Frightening But Good (The Story: Chapter 3)
In the movie Parenthood, Steve Martin's character Gil is complaining about his complicated life, when Grandma enters the room.
Grandma: Up, down, up, down. Oh, what a ride!
Gil: What a great story. [sarcastically]
Grandma: I always wanted to go again. You know, it was just so interesting to me that a ride could make me so frightened, so scared, so sick, so excited, and so thrilled all together! Some didn't like it. They went on the merry-go-round. That just goes around. Nothing. I like the roller coaster. You get more out of it. (See clip)
Grandma's roller coaster is an accurate way of describing Joseph's life in Genesis 37-50: his father's favorite son with a fancy coat, eleven brothers who hate him, a dreamer who dreams for God, his brothers sell him as a slave, earns respect in Egypt, falsely accused by the boss' wife, becomes deputy Pharoah...
The roller coaster can be an opportunity to live in fear and hurt. We wrestle with God and wonder where God is or if he cares. Betrayal and loss can define the rest of our lives, keep us stuck on the merry-go-round of resentment and disappointment
But God's dream for Joseph is the definer. Joseph reassures his brothers that God was at work all along in his life, through the ups and downs, and even through their betrayal: "Don't be afraid. Am I in the place of God? You intended to harm me, but God intended it for good to accomplish what is now being done, the saving of many lives.” (Genesis 50:19-20)
What is the good God intends? And in the circumstance, if we can't see good, can we see God?
The upper story, God's grand story, is to fulfill his purpose: for God to be in relationship with a people in such a way that the world is blessed and comes into relationship with God. Joseph sees that his brothers' betrayal put him in the position to bless Egypt and to bless his family with land and food.
Keeping the upper story in perspective, our lower story circumstances can deepen our hearts of compassion, increase our wisdom, strengthen our faith, make us more present with others, and fuel our passion for the brokenness of the world and blessing our families, neighbors, and friends.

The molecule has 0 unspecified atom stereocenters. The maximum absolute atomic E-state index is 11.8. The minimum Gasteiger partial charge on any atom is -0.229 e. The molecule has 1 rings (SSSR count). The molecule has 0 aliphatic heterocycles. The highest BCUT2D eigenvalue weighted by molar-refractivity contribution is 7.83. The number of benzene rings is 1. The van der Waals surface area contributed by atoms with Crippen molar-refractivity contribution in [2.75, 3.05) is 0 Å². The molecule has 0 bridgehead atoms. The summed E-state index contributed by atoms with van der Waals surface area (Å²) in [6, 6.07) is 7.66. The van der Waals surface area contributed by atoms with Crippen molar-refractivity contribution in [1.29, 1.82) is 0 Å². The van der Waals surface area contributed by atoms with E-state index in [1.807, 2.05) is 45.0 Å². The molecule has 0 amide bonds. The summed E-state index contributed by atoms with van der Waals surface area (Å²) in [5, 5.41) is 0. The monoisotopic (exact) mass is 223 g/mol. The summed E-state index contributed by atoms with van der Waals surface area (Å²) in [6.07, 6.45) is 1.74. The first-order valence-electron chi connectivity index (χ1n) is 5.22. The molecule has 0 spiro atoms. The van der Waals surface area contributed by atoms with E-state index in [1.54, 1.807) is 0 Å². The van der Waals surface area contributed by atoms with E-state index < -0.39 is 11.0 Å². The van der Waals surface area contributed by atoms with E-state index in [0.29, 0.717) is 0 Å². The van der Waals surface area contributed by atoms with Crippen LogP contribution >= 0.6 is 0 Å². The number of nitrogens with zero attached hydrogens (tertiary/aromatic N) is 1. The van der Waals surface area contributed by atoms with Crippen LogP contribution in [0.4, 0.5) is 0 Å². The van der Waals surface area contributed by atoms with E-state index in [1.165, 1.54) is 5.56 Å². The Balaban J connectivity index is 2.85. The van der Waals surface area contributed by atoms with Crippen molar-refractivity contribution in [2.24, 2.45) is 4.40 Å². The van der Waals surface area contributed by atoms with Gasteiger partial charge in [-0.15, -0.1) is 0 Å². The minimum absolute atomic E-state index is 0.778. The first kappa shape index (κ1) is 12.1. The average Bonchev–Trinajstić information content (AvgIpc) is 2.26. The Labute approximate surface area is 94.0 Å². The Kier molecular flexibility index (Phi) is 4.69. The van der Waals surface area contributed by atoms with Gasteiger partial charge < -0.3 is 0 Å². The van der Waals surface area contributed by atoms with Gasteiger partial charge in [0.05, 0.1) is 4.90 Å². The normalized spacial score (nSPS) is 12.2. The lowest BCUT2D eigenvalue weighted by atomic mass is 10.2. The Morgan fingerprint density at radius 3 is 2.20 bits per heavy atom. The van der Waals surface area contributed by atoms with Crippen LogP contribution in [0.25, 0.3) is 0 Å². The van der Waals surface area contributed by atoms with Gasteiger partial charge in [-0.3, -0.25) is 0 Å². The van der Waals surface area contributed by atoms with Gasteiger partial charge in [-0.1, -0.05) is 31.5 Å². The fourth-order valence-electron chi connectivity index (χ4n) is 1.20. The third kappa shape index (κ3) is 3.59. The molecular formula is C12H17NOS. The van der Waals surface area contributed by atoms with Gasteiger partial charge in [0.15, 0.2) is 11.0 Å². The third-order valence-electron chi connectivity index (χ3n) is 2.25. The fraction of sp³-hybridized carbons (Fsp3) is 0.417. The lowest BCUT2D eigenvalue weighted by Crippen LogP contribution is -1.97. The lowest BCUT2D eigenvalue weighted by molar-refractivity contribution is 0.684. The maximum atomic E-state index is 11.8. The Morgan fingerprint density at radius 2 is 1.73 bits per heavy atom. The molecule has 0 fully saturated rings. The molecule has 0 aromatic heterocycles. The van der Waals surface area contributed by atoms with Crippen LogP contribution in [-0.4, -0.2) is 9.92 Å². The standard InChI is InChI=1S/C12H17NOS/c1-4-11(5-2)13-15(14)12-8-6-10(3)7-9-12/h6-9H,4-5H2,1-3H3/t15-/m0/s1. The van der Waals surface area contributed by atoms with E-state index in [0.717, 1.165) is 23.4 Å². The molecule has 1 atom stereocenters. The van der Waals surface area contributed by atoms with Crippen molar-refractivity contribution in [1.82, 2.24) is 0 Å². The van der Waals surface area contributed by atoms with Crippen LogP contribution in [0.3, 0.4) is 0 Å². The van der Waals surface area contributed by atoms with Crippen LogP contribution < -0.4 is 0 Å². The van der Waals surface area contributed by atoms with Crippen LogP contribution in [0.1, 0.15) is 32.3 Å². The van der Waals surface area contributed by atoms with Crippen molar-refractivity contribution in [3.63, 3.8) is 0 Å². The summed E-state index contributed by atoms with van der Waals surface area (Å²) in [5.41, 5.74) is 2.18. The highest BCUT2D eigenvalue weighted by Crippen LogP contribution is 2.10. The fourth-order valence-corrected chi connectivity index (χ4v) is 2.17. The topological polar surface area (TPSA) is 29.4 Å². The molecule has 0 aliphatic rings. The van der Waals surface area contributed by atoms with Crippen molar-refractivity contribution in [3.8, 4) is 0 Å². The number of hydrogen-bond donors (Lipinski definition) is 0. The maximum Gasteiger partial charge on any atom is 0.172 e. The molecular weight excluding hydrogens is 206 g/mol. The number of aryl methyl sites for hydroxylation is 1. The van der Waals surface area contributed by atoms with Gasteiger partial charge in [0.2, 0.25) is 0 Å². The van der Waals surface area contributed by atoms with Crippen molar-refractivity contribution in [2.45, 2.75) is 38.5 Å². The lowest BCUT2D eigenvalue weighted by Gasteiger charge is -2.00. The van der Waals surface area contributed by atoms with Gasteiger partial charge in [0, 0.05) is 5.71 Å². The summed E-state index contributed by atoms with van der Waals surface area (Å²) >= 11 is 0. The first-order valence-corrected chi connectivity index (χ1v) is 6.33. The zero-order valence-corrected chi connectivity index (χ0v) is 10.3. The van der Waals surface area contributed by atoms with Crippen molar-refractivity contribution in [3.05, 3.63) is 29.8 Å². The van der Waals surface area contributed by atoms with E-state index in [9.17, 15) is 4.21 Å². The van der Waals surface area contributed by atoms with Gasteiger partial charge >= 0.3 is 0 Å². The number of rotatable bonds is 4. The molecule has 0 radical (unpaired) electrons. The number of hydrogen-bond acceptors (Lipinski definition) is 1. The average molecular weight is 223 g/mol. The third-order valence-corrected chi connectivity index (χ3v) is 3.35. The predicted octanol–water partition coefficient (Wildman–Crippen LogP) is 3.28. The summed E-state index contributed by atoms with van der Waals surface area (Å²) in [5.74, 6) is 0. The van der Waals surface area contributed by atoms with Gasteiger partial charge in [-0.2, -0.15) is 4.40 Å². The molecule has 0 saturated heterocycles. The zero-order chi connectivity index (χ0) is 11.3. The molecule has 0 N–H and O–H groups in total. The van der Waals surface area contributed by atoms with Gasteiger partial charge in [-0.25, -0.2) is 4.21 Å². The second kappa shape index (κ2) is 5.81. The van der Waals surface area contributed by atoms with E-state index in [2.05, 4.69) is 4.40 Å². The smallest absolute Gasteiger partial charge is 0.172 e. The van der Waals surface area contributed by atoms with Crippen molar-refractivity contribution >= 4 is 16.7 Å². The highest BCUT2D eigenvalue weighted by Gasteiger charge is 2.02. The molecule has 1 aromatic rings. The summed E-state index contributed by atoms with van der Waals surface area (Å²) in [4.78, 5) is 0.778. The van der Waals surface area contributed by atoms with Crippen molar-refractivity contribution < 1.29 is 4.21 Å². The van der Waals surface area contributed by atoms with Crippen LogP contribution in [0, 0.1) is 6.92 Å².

The apostle Paul also learned that God is at work on the roller coaster: And we know that in all things God works for the good of those who love him, who have been called according to his purpose. (Romans 8:28)
Throughout Joseph's story he experienced God's presence ("the Lord was with him"), maintained integrity ("there is no one so discerning and wise as you"), sought reconciliation ("am I in the place of God?"), and saw his story in God's greater story ("to accomplish what is now being done").
Seeing the good can heal but not change the past. Seeing the good can make us more present in the moment, anticipating God is at work, seeing God and maybe getting a glimpse of the good he intends. We discover God's good is not the same as what we want. We wrestle, we give grace, we listen.
And if that good creates a life of humility, love, faith, hope, joy, and authenticity, then God's good is being accomplished.
Grandma was right: I like the roller coaster. You get more out of it.
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